By contrast, contemporary art has built into it from the very beginning, a strategy of some sort. The strategy is not merely ‘behind’ the work, producing it, but it is a part of what the work is, an element of its structure as well as a part of its meaning. The strategy itself is visible as an element in the work. The contemporary work participates in the contemporary art world not simply by its having been made according to a (recognisable) strategy, and thus immediately and easily fits in with the strategy-oriented marketplace, but it carries this strategy within itself as a part of how it produces meaning. It promotes the chosen strategy itself. It has been ‘signed in’ to the art world through its agreement to abide by the art world’s rules, and it does so by announcing those rules, or some of them, as a part of what the artwork itself is.

Perhaps, in earlier art, it was simply not possible to assert an agreement of this type. The painting of a landscape would seem so normal that it would not manage to signify an agreement with any traditions.  These traditions would themselves have appeared to be invisible. Anything of that kind would be overlooked.


The contemporary artwork appears to advertise and promote a strategy which is a part of what it actually is. Like advertising, in a way. The artwork is an advertisement for the mechanisms which have produced it and the mode by which it will be consumed.  (An analogy could be made with Jeff Koons’ work with Louis Vuitton, for example - the strategies might as well have their own logos).  A strategy, in this sense, works in the same way as a sponsor, but as a sponsor whose name appears in the artwork, like the name of a company on a footballer’s shirt.

So production folds into reception, with the one generating and engineering the other, seamlessly, endlessly.  But still, there must be some form of separation between these two.  One is, after all, an activity and the other is a reception mechanism for that activity.  (One comes from one place and the other is 'universal', one from one person, and the other from multitudes.  At least in theory…). The folding in makes it very difficult to understand who is to blame in it all, who is guilty, who complicit, but there are still these two things which fold into each other. So neat is the folding that it can appear to be one thing.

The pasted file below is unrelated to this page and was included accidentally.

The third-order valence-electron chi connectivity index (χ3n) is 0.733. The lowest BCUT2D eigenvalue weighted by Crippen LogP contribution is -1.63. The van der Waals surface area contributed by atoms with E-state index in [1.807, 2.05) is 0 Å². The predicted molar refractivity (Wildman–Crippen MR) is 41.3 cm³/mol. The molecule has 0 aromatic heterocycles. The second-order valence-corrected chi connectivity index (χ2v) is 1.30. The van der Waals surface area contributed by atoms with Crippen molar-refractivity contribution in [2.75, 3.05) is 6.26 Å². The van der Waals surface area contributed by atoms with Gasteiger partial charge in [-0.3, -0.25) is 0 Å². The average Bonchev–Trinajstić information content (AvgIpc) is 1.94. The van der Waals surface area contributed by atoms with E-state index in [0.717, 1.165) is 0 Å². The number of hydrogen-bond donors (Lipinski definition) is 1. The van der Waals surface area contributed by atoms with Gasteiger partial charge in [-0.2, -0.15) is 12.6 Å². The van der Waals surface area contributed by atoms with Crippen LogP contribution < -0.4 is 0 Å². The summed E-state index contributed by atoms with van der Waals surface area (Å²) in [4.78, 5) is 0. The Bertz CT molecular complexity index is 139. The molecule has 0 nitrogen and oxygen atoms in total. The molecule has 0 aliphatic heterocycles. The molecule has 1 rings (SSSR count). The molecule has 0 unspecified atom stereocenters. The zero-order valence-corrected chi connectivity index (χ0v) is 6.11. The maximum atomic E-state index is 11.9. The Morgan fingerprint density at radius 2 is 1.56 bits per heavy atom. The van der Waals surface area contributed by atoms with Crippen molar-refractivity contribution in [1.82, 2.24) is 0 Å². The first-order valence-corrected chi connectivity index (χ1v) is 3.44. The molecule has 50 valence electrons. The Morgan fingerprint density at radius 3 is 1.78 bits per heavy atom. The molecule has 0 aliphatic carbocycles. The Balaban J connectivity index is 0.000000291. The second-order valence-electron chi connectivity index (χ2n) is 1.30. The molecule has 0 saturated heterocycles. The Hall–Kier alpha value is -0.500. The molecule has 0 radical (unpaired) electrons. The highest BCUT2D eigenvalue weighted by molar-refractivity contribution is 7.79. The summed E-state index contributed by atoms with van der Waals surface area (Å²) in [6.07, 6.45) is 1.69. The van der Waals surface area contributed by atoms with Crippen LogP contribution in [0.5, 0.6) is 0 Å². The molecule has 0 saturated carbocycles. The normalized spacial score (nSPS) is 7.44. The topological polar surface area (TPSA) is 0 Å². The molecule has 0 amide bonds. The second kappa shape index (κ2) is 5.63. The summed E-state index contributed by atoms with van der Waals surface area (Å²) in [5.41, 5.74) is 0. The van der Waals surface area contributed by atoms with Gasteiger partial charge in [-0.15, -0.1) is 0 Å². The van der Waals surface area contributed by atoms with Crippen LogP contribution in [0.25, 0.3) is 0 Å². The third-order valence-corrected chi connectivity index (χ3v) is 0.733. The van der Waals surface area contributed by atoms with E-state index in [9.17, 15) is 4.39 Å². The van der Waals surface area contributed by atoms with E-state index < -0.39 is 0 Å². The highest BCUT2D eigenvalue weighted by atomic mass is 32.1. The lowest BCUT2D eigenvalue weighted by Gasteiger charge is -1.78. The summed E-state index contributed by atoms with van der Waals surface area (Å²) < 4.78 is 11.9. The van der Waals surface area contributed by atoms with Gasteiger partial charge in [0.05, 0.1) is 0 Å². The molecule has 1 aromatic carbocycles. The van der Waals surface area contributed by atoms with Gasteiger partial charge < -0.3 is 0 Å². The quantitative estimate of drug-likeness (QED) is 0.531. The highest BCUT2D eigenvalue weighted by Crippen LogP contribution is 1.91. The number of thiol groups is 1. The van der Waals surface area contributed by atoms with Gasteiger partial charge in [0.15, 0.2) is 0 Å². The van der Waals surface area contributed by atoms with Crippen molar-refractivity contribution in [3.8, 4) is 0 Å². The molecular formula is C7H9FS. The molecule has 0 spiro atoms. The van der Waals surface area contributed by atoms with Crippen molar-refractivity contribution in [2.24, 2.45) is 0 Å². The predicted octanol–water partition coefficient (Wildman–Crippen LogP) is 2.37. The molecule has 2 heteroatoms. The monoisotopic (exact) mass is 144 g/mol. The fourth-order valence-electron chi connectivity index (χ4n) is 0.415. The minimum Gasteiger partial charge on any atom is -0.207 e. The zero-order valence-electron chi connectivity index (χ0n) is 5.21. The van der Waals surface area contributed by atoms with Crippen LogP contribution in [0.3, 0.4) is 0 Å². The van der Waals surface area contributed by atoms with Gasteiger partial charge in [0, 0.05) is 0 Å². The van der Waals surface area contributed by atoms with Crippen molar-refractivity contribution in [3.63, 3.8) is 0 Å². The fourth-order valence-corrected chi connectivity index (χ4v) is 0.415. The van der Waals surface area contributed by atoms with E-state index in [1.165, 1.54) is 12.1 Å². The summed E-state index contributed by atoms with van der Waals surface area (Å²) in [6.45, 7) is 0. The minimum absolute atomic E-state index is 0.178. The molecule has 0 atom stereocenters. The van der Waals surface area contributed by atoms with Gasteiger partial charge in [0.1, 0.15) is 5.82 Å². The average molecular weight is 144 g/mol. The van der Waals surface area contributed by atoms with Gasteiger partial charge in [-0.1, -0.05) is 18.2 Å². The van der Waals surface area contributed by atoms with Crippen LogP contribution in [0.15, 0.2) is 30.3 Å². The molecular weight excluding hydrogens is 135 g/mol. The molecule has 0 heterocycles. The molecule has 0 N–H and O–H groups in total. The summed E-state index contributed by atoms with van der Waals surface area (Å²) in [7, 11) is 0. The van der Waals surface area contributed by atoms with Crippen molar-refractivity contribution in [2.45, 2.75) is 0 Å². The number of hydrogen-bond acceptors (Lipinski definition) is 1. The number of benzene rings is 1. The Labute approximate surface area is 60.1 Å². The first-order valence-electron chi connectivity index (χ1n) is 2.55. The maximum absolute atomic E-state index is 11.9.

In a sense, this is also a ‘vertical’ difference, an illusion of a schism, but more like a mirroring, a reflection, or, perhaps more accurately a deeply dependent relationship, like an addict and a dealer, but one in which sometimes the dealer is the addict and vice versa.


A symbiotic relationship between two terms, in which it is impossible to say which has priority, which came first, which drives the other and so on, but where there always must be these two terms. The impression of a dichotomy must be upheld in order to distract from and hide the total agreement.

This must necessitate a ‘guarding’ of this vertical line, not only between the two modes of art production, which you outline in the diagram, but also between the activity of art production on the one hand, and the reception mechanism, on the other. Both, or rather: all seemingly opposing parties have a vested interest in maintaining this division between the two terms, at all costs, yet the opposition itself is today clearly a fabrication, a lie, a division created where none actually exists. 

Any suggestion that there is not a clear distinction to be made between these two sides is a danger to both camps. The illusion of independence, for both parties, must be maintained.

The artist must perpetuate the notion that the work is created ‘by them,’ autonomously, and the art world must perpetuate the notion that it is neutral, scholarly even, a mere mechanism designed to find the best artists and promote them in the best possible way so that their work reaches the widest possible audience. The more successful an artist becomes, of course, the more difficult it will be to see what the role of the market will be in their work, for the emphasis will be on the artist. And yet, in this extreme case, the market appears to dominate as never before. We should find this very strange, but we don’t seem to. For all the apparent power and independence Jeff Koons, or Damian Hirst must have, their work actually is dictated by the market.


Meanwhile … at any time the art world can resurrect some artist and promote them, in order to re-establish the appearance of the art world.  (I see this in the recent case of Phyllida Barlow and the older woman who just won the Turner Prize.  Suddenly the art world looks like it is interested in 70-year-old women ! ).  In the case of such a reinvention the nature of the vertical division is made to appear to be different, although, of course, it stays the same.  I imagine that there are many tricks of this nature in play in the art world all the time.


When the art world comes across the Underground Artist then this vertical division is shown not to exist, or cannot be installed by the art world.  The mirror-relationship cannot be established. Dependency - that of addict and dealer - does not hold.  The art world backs away, for it cannot function as it would like.  Its pretences cannot be established and maintained….  Rather than a false schism being installed a real schism is shown to exist.  No good!


The fabricated schism must be a functioning lie. It is, probably, just one aspect of Guy Debord’s ‘spectacle.’